Monday, May 27, 2013

BREAKING REJECTION JITTERS



Most writers have experienced a plummeting feeling with the rejection of their work. The inclination to stop submitting to agents and publishers is overwhelming because no one wants negative feedback on a manuscript they’ve labored over.  Well, snap out of it! Man up and dust yourself off!

Your dedication toward writing keeps you up at night toiling over your book. Of course, the love-of-the-craft is why you do it; that and the gratification of having others enjoy your stories, right? Then, why not perfect your skills? Proofread it until your eyes crisscross and then proofread it again.  Visualize the characters and scenes in your head.  Hear their voices and how they interact with one another.

While pursuing your literary dreams, know that there is an impending “yes” in your future. Keep in mind, all rejection notices are not created equal. If you’re lucky to receive a personalized notice, take heed to the advice given. It means you are getting close.

Although receiving rejection letters can be an objectionable and often daunting experience, try looking at it from a professional standpoint.  It is all part of the process. Publishers and agents have a specific goal and if your work doesn’t line up with their agenda, continue your search for a more advantageous, business relationship. In the meantime, don’t stress.  You’ll get there with hard work and perseverance.

How do you handle rejection notices?

Monday, May 20, 2013

TACKLING THE DROOPING MIDDLE


Your novel starts out like a rocket, and the ending keeps the reader on the edge to the very last word.  Yet, the middle is starving.  So what should the middle of your story include?

For starters, it must include significant events that draw the protagonist closer to achieving a specific goal in the story.

The pace of your story is crucial.  You don’t want the middle to fizzle, thus, leaving the reader falling asleep on an essential scene. Remember, if it’s boring for you to reread, it is likely the same sentiment for the reader.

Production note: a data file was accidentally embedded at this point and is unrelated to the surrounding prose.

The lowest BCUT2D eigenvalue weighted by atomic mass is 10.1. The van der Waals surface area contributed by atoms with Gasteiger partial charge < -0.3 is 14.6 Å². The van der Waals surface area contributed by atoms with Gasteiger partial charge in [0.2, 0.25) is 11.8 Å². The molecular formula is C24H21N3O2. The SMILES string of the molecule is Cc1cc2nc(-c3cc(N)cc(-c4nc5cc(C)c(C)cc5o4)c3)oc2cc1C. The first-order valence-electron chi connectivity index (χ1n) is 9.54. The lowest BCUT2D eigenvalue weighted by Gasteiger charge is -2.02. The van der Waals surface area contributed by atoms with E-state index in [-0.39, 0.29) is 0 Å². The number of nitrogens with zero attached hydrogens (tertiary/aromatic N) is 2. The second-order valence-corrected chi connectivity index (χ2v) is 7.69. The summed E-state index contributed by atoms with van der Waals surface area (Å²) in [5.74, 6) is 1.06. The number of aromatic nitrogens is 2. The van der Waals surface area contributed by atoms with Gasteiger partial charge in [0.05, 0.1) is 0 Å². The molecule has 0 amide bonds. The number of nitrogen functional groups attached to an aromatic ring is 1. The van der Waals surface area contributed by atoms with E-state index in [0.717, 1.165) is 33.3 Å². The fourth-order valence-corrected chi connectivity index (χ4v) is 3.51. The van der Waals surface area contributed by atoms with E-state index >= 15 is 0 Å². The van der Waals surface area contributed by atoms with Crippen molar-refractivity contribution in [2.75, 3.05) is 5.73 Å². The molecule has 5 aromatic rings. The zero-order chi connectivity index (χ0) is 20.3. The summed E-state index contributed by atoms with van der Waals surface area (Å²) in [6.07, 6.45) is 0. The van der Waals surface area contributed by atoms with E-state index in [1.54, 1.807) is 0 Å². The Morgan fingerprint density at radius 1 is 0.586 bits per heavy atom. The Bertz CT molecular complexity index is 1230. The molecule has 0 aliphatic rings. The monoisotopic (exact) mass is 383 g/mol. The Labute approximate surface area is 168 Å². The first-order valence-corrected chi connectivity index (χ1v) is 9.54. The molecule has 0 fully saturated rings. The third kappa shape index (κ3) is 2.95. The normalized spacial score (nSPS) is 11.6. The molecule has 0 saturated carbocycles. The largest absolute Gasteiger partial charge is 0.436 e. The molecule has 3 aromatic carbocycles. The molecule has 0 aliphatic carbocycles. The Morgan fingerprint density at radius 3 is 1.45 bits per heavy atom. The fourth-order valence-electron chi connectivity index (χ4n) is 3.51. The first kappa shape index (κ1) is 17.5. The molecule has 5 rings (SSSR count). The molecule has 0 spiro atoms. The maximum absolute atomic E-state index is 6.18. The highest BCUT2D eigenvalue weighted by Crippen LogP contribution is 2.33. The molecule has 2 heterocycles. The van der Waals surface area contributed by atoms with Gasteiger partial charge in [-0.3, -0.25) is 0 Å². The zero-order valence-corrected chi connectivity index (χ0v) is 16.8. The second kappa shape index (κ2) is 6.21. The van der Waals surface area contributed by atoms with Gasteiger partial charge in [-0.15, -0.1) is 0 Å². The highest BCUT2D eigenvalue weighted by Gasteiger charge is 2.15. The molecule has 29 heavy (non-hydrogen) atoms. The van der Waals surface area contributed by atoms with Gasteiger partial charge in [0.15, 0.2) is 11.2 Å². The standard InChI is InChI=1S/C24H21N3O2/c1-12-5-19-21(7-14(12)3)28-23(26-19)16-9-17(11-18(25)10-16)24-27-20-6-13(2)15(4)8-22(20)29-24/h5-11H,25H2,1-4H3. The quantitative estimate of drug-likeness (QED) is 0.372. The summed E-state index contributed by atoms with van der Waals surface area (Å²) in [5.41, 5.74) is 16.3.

Your characters should have a strong voice and emotion that draw-in the reader. The middle is no time to hide their distinct personalities and challenges dealing with conflict.

Keep in mind, dialogue speeds up the action, so avoid going more than two pages without it. Your middle will gain momentum if you have a well-defined plot and the ability to amuse the reading audience.

Additional reads . . .

Beginnings, Middle, and Endings


 

Stuck in the Middle of your Story? Try Prompts!


 

Monday, May 13, 2013

DEFINING YOURSELF AS A SUCCESSFUL WRITER


 It is unrealistic to think that there is a magic number which marks a writer’s success, especially in this fickle literary industry.  Yet, becoming a hit as an author may not necessarily render immediate income that allows you to quit your day job. So how does one define being successful in such a competitive business?

For starters, toss aside the notion of making millions your first book out with a movie deal to follow. Yes, it happens, but, it’s one-in-a-million! Think of the reasons you chose this profession in the first place, which is your love for writing.

Focus on launching yourself as a dedicated professional, author, which entails a great profile through social media. Read everything you can get your hands on such as, magazines, news articles and books.

Establishing long and short-term goals can help to guide you through each phase of your writing career. Be mindful to bypass projects that detract from your main ambition, or embracing unrealistic timelines.

These days, a writer should be involved in marketing their work, provided there are no contractual stipulations. Being regarded as a successful writer is a dream of many. After all, a great amount of time went into your craft.  And for that, there is no dollar amount that can truly match it.